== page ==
We rescue wild black cockatoos in distress – most having been struck by vehicles, fallen, pulled from their nests, or attacked by ravens, cats, or other birds – and rehabilitate them at Kaarakin, our Perth Hills site, before releasing back into the wild.

 

The Black Cockatoo Preservation Society is a not-for-profit, independent conservation organisation working to conserve black cockatoos through the rehabilitation, revegetation, education, and research.

The Society was incorporated in 2006 by Founding Member, Glenn Dewhurst, and relocated to the current Kaarakin site in 2008, when demand for the Society’s services outgrew Glenn’s home.

Although we are not open to the general public, tour days run twice a year and private guided tours can be arranged. Contact us to find out more.

We rescue wild black cockatoos in distress, most having been shot, struck by vehicles, fallen from their nest, or attacked by bees, cats or other birds, or suffering the effects of poisons.  The birds are taken to Perth Zoo for triage and initial treatment by specialist veterinary staff.

Sadly, despite receiving the best of veterinary care, some birds do not survive their injuries.  Those that survive their initial treatment will be brought back to Kaarakin, our unique facility in the Perth hills, for intensive care and rehabilitation from our dedicated volunteers.

After their treatment, many birds will make a full recovery and can be released back into the wild. Those that recover their health but, due to injury, are unable to return to full fitness are cared for in one of our many purpose-built on-site aviaries and may join our education program.

Candidates for release are placed in our large flight aviary to strengthen their flight muscles – our release aviary is 64 metres long, like a lap pool for recovering cockatoos.

Finally comes the release day. Before release, the birds are given a final once over and declared healthy. In conjunction with the Parks and Wildlife Service of the Department of Biodiversity, Conservation and Attractions, Kaarakin identifies the area for release and transports the birds to the release site.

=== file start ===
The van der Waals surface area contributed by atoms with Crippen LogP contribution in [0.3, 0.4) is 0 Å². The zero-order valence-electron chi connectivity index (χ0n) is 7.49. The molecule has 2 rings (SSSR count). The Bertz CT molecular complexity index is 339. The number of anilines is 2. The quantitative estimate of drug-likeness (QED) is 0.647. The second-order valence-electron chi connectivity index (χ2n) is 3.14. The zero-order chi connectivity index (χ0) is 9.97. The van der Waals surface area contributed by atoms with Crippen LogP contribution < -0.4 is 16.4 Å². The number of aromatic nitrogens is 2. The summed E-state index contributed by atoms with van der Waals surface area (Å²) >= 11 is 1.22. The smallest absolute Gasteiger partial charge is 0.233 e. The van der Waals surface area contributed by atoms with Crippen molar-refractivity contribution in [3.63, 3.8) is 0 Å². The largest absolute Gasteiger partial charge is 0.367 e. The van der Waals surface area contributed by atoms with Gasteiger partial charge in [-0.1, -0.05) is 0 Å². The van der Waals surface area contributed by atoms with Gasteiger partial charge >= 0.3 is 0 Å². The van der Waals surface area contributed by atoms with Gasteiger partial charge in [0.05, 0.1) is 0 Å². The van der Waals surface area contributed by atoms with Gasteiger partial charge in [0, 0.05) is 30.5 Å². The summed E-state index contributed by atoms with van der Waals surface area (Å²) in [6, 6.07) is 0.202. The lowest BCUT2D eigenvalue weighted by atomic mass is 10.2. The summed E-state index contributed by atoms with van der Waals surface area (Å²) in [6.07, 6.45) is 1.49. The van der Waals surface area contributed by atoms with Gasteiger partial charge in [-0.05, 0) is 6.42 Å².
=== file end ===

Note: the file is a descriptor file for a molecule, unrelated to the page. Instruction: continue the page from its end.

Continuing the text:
With a small ceremony, the birds’ cage doors are opened and they fly out to be greeted by the wild birds of the area.  Studies (including monitoring of Kaarakin birds using state-of-the-art GPS trackers as part of the Black Cockatoo Conservation Project) have shown that rehabilitated birds form new bonds and go on to enjoy their second chance of a life in the wild.

Some black cockatoos come to us that are not even wild!  From time to time, we rescue escaped former pet, or we may receive a seized pet that has been taken from the wild illegally.

Kaarakin Black Cockatoo Conservation Centre is a primarily volunteer-operated organisation, with more than 100 regular volunteers and just four part-time staff members (who also volunteer as well!). All operations are under the supervision and direction of the Kaarakin board.

Louise Hopper is our Clinic Manager and has been with us since the early days of our organisation.  Her knowledge of black cockatoo husbandry is second to none and she often goes above and beyond the call of duty.

Monique Torrance-Hagedoorn is our Avian Management Officer.  She works very closely with both our black cockatoos and volunteers on all aspects on husbandry, cockatoo movements for rehabilitation, biosecurity and even training for our education birds. She works hard to ensure that our birds are in tip-top shape.

Tracy Brownell is our Volunteer Coordinator.  She coordinates the dedicated volunteers as well as our corporate volunteer efforts.

Sam Clarke is our Education Officer.  He is responsible for liaising with schools and for organising and conducting education incursions and excursions with our dedicated education birds, to ensure that we continue to spread the word about our wild native black cockatoos and their environment.

To contact any of the above, click here.

You too could take action for cockatoo conservation and volunteer at Kaarakin! We always welcome more reliable, hard working people to join our team.

There are three species of black cockatoo in Western Australia, all of them under threat of extinction! Donate now to help save these WA native birds.

Although we are not open to the general public, private professionally led guided tours can be arranged for a donation to the centre.